Friday, February 27, 2015

The Capacity to Love

Today will be remembered as a day of mourning and reflection for nerds, geeks, and science fiction fans around the world; the day Leonard Nimoy passed away.

For me, personally, it'll be remembered as a day of revelation, inspired by this heartfelt, parting message from William Shatner to his dear friend:

"I loved him like a brother. We will all miss his humor, his talent, and his capacity to love."

I don't put much thought into legacy or how people will remember me after death, but if I'm remembered at all, even ephemerally, I want it to be for my "capacity to love." The message strikes a chord deep within my bones. One that reverberates with my sense of humanity. It's how I intend to define my living years and if I earn the right for it to be the culmination of my short time here, this will have been a life worth living.

Thank you Leonard Nimoy, for inspiring us. The love you showed the world carries on.

February 27th, 2015

Monday, February 2, 2015

Dear Mr. O'Brien, I found your hair, please advise

Dear Mr. Conan O'Brien,

When I awoke this morning, much to my horror, a strange beast was attacking my head.

Upon consultation with my friends, I later learned that you hair has come into my possession.

As some consider it to be a national treasure, it thought it of critical importance to notify you immediately and to attempt to return it with the utmost priority.

Awaiting your orders,
Hakon Verespej

Thursday, July 17, 2014

My Condolences to Laid-off Microsoftees

My heart goes out to all of you who were affected by the Microsoft layoffs.

I was an engineer at Microsoft during the 2009 layoffs and, even though we knew they were coming, it was a shock when whole teams were eliminated regardless of performance. The layoffs announced today are just as difficult and several close personal friends came back from lunch today with no manager, no team, and no job.

This will be, without a doubt, a difficult time. Not just for those laid off, but for their families, friends, and our entire Seattle tech community and beyond. At the same time, I'm certain it'll open the doors to many new opportunities.

To all my friends and everyone else affected, my condolences. On to better times.

Thursday, April 17, 2014

Why Failing in School Was One of the Best Mistakes I've Ever Made

"Fuck me... I'm gonna get kicked out of school."

As I looked over my grades, the pretense of a bright future crashed down around me. I had been skating by for the past 2 years doing just enough to get by and it had finally caught up with me. "Two F's," I thought, "...double fucked. My life is over."

Before college, I was a great student. Under the close supervision of my parents, I managed to stay focused enough to keep up excellent grades while taking all honors classes. It was a time when I truly believed in my grand dreams of being a scientist and a visionary leader. But once I was out of my parents' house, I quickly fell prey to the seductive charms of my new-found freedom. My nights were consumed by parties, which meant my days went to recovery.

By the time I'd reached my junior year, the bad choices I'd made dropped my GPA to a 2.3, marginally above the threshold that would trigger expulsion. The two F's also put me on academic probation, meaning another bad quarter would also get me kicked out of school.

I immediately fell into depression, accompanied by deep reflection. As I assessed my life and what I hoped to achieve with it, I realized that, as humans, we're capable of constantly redefining ourselves; that while we can't change the past, we always have the power to shape the future.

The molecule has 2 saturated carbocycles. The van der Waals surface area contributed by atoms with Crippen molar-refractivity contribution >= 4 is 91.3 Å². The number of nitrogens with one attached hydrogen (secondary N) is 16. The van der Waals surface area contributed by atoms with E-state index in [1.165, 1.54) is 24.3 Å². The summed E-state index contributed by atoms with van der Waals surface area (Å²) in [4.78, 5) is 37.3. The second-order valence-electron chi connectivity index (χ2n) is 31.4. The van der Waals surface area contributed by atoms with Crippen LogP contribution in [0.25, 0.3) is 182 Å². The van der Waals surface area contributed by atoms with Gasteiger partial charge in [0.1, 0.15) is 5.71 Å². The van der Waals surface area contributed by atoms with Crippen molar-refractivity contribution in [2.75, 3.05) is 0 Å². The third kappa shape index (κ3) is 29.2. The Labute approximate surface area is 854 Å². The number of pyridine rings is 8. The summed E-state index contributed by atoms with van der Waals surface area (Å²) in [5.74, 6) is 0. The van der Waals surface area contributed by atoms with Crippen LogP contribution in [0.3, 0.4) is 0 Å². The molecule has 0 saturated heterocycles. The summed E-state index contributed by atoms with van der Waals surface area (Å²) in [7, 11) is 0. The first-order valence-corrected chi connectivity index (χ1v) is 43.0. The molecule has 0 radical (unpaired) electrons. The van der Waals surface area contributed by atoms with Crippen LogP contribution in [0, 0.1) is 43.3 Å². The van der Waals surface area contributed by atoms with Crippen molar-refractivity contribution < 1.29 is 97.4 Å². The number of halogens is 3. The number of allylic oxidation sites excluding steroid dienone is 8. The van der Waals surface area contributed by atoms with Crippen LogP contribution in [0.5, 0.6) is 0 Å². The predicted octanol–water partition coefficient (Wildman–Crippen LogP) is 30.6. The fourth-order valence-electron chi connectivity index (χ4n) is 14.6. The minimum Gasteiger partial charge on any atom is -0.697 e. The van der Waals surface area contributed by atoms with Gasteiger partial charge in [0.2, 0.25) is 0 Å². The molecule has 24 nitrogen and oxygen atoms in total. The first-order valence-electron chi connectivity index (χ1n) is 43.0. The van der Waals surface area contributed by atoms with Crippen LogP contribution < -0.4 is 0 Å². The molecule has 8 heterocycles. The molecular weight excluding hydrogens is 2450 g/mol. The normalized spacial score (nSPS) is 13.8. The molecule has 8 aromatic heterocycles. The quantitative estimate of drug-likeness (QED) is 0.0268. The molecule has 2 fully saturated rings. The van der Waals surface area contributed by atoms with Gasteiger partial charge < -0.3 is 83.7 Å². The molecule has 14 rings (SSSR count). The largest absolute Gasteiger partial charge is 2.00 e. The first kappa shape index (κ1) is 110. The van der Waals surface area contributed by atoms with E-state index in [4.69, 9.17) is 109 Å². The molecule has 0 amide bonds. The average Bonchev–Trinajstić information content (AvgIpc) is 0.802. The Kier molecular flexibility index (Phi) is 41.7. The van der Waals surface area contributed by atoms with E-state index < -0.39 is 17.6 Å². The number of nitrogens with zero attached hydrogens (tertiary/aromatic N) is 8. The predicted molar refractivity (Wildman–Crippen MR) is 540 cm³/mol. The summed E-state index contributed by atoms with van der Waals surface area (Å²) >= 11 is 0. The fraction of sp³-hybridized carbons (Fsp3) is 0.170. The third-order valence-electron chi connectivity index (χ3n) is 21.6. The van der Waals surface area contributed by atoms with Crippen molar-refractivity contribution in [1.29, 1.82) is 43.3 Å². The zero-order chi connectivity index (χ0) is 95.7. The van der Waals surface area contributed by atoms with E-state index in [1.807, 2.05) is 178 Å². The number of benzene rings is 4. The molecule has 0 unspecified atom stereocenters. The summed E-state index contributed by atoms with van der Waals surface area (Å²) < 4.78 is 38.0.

This failure was a pivotal moment in my life and the boot to the face I needed to make me get my shit together.

After that, I stopped drinking. I cut back on social activities and invested my new-found time into studying. I coincidentally "discovered" computer science around the same time. The quarter after my grand failure, I happened to take a fundamental course in computer science (data structures and algorithms, for those familiar), which was optional for my major. About half-way through the course, something amazing happened. Something clicked. It was one of those moments where you suddenly just get it and the universe becomes incredibly transparent.

From that point on, I dove into computer science with passionate fervor. I filled as many of my upper-division requirements as I could with computer science and I excelled. I was getting nearly all A's and found myself programming in my spare time. That summer, I somehow convinced a startup to take a risk on me and got an internship as a software engineer. I soon started taking graduate-level courses and getting the highest scores in the classes.

Over time, I decided that I wanted to go to grad school to study computer science in more depth. By the time the application period opened, my GPA had turned around, but I'd done so much damage earlier that it was just below the 3.0 required for graduate admissions. Undeterred, I poured myself into the application, applying for a GPA exception and rallying support from the professors I'd gotten to know through my graduate-level coursework.

On a sunny San Diego afternoon, I was sitting in the basement of the computer science building and an email from the graduate admissions officer popped into my mailbox. I felt sick to my stomach and started trembling as I nervously opened the email and started reading.

I'd gotten in.

I nearly cried as an overwhelming flood of emotion came over me. Two years after I'd obliterated my future, I sat back and reveled in the moment when I knew I'd finally earned it back.

Friday, February 28, 2014

Welcome to the Future of Interactive Websites: Leap Motion

I stared excitedly as the lid of the suave, white box glided gently open to reveal a sleek, black device; a minuscule piece of hardware that made the bold promise of changing the way we interact with computers.

That little device was a Leap Motion, which arrived at my house unexpectedly in July, 2013. I had pre-ordered it in Nov 2012 and by the time July rolled around, had long forgotten that I’d done so, making it a pleasant surprise.